2. Cut 2 small onions in half (the long way) and slice lengthwise (not across).

3. Slice 4 chilies lengthwise.

4. Heat oil in a large pan. I used a cast iron pan, but a wok would work as well. Add the eggplant and fry until soft and light brown. Eggplant soaks up a lot of oil and takes a while to cook, so add more oil if necessary. It will take about 5-10 minutes, but eventually the eggplant will begin to release some of the oil. When the eggplant is done, remove from pan and set aside.

5. Add more oil to pan if necessary and fry the onion until soft. Mix in 1 tbs curry powder and the green chilies. Add 1 cup coconut milk and salt to taste. Boil until coconut milk begins to thicken. Stir in eggplant and cook until sauce becomes the consistency of gravy.

6. In a small pan heat a very small amount of oil and add 1/2 tsp mustard seeds, 1/2 tsp fenugreek seeds, 4 dried curry leaves. Cook until fragrant and the seeds begin to pop. This is the tempering oil. Remove the curry leaves and pour over the eggplant mixture.

7. Squeeze at least 2 tsp of lime juice into curry, but add more if the dish needs more acid.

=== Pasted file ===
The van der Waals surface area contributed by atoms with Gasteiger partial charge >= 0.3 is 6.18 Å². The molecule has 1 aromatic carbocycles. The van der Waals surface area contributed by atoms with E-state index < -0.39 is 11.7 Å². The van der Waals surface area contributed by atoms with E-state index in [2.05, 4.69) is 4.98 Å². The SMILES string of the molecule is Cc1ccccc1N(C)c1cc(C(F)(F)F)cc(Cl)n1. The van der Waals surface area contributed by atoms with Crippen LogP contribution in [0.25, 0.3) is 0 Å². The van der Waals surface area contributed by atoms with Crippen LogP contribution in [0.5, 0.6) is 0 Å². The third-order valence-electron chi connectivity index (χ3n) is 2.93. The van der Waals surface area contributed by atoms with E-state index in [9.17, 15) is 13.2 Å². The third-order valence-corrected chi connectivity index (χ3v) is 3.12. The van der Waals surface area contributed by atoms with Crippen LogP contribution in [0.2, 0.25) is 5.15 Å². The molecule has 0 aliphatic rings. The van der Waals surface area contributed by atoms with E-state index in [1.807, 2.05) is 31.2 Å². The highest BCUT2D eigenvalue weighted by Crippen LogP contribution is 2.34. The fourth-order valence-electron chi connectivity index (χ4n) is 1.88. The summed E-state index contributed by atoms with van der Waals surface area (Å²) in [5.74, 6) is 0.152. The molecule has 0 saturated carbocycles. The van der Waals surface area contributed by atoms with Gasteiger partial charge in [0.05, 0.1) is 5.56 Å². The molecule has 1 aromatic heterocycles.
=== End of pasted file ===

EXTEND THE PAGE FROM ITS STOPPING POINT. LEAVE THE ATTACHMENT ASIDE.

8. Serve over brown rice.

Buttercups, Ramps, and Rhubarb

When it come to the fields and cow pastures of Vermont, spit bugs and buttercups are synonymous.  Oily golden flowers supported by precarious green stems extending downward to meet in a sharp V.

The V is where the spit bug lives.  Translucent green, as small as a speck, and protected by a cocoon of his own frothy mucus.  Our fields were full of buttercups in the spring and therefore full of spit bugs.

We would carefully pick handfuls of flowers, passing over the spit bugs with laser precision.  Memories resurrected by the presence of buttercups at the Union Square greenmarket, I habitually probed them for any slimy friends.  None present.

Influenced by current NYC food trends, I also purchased two bunches of ramps at the same greenmarket for $3.00 a bunch.  Until this spring, it was my understanding that a ramp was a gentle incline often used in the place of stairs.

Ramps have a strong earthy garlic smell, and after removing the roots, the entire plant is edible.

I sliced the bulbs in half and coarsely chopped the greens.

The first bunch of ramps was used to make a pasta dish from Lucid Food.  This dish also called for morel mushrooms, but at $10 a mushroom, I used shiitakes instead.  With a glob of mascarpone: